The end of last week offered just a few more comic strips, and some pretty casual mathematics content. Let me wrap that up.
Daniel Beyer’s Long Story Short for the 13th has the “math department lavatory” represented as a door labelled . It’s an interesting joke in that it reads successfully, but doesn’t make sense. To match the references to the commonly excreted substances they’d want .
Gary Larson’s The Far Side strips for the 14th includes the famous one of Albert Einstein coming so close to working out . The usual derivations for don’t start with that and then explore whether it makes sense, which is what Einstein seems to be doing here. Instead they start from some uncontroversial premises and find that they imply this business. Dimensional analysis would also let you know that, if c is involved, it’s probably to the second power rather than anything else.
But that doesn’t mean we can’t imagine Einstein assuming there must be a relationship between energy and mass, finding one that makes sense, and then finding a reason it’s that rather than something else. That’s a common enough pattern of mathematical discovery. Also, a detail I hadn’t noticed before, is that Einstein tried out , rejected it, and then tried it again. This is also a common pattern of discovery.
I concede I am late in wrapping up last week’s mathematically-themed comics. But please understand there were important reasons for my not having posted this earlier, like, I didn’t get it written in time. I hope you understand and agree with me about this.
Bill Griffith’s Zippy the Pinhead for the 9th brings up mathematics in a discussion about perfection. The debate of perfection versus “messiness” begs some important questions. What I’m marginally competent to discuss is the idea of mathematics as this perfect thing. Mathematics seems to have many traits that are easy to think of as perfect. That everything in it should follow from clearly stated axioms, precise definitions, and deductive logic, for example. This makes mathematics seem orderly and universal and fair in a way that the real world never is. If we allow that this is a kind of perfection then … does mathematics reach it?
Even the idea of a “precise definition” is perilous. If it weren’t there wouldn’t be so many pop mathematics articles about why 1 isn’t a prime number. It’s difficult to prove that any particular set of axioms that give us interesting results are also logically consistent. If they’re not consistent, then we can prove absolutely anything, including that the axioms are false. That seems imperfect. And few mathematicians even prepare fully complete, step-by-step proofs of anything. It takes ridiculously long to get anything done if you try. The proofs we present tend to show, instead, the reasoning in enough detail that we’re confident we could fill in the omitted parts if we really needed them for some reason. And that’s fine, nearly all the time, but it does leave the potential for mistakes present.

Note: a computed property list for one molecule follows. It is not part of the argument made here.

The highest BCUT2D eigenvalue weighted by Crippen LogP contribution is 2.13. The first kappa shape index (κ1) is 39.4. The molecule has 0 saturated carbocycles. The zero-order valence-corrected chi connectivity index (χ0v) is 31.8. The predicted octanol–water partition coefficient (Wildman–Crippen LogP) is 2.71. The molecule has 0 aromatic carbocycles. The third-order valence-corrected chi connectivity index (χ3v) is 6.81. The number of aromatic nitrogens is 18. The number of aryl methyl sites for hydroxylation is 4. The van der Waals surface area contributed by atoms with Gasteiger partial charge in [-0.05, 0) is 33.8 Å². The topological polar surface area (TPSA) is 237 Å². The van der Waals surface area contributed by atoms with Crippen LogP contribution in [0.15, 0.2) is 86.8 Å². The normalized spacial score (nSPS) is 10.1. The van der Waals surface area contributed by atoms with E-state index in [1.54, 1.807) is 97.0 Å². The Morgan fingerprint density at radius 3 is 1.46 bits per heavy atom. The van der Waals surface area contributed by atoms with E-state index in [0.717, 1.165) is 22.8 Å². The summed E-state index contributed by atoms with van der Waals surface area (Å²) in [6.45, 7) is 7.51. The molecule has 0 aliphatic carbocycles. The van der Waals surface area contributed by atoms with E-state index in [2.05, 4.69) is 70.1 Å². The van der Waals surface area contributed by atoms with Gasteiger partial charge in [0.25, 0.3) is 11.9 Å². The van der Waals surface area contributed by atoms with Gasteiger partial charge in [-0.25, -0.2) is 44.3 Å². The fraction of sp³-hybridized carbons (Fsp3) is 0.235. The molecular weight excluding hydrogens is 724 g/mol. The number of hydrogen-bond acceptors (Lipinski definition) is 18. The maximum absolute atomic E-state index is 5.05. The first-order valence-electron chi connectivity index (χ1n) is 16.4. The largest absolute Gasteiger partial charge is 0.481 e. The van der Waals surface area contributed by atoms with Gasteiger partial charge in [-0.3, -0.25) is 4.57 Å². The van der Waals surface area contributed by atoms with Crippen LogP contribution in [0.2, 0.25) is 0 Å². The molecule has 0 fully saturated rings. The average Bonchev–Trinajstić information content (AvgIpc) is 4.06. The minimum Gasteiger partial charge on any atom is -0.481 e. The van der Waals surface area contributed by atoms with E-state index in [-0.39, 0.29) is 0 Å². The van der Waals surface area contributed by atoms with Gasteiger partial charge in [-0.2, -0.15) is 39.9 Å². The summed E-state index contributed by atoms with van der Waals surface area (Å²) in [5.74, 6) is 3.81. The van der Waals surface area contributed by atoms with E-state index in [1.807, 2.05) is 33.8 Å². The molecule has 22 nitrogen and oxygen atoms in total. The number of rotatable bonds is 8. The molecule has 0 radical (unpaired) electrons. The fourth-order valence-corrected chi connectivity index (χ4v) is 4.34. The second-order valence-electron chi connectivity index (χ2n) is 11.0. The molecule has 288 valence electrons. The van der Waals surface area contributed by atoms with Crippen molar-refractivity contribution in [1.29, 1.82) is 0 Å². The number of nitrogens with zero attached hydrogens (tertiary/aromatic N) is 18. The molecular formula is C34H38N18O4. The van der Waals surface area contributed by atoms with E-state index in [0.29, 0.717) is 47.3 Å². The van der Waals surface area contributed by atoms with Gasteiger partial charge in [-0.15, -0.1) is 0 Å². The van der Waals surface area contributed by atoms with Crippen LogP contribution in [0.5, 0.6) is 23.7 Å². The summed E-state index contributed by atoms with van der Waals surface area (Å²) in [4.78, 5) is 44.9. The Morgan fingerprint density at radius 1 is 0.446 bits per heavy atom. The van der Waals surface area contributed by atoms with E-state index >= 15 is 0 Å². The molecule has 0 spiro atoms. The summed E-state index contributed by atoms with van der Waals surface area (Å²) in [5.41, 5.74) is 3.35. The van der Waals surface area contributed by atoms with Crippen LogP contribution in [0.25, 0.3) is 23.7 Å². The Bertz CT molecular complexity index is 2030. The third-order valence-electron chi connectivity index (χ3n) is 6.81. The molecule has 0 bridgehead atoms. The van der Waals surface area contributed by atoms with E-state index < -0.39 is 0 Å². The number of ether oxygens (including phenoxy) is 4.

Zippy offers up a perfect parallelogram. Making it geometry is of good symbolic importance. Everyone knows geometric figures, and definitions of some basic ideas like a line or a circle or, maybe, a parallelogram. Nobody’s ever seen one, though. There’s never been a straight line, much less two parallel lines, and even less the pair of parallel lines we’d need for a parallellogram. There can be renderings good enough to fool the eye. But none of the lines are completely straight, not if we examine closely enough. None of the pairs of lines are truly parallel, not if we extend them far enough. The figure isn’t even two-dimensional, not if it’s rendered in three-dimensional things like atoms or waves of light or such. We know things about parallelograms, which don’t exist. They tell us some things about their shadows in the real world, at least.
Mark Litzler’s Joe Vanilla for the 9th is a play on the old joke about “a billion dollars here, a billion dollars there, soon you’re talking about real money”. As we hear more about larger numbers they seem familiar and accessible to us, to the point that they stop seeming so big. A trillion is still a massive number, at least for most purposes. If you aren’t doing combinatorics, anyway; just yesterday I was doing a little toy problem and realized it implied 470,184,984,576 configurations. Which still falls short of a trillion, but had I made one arbitrary choice differently I could’ve blasted well past a trillion.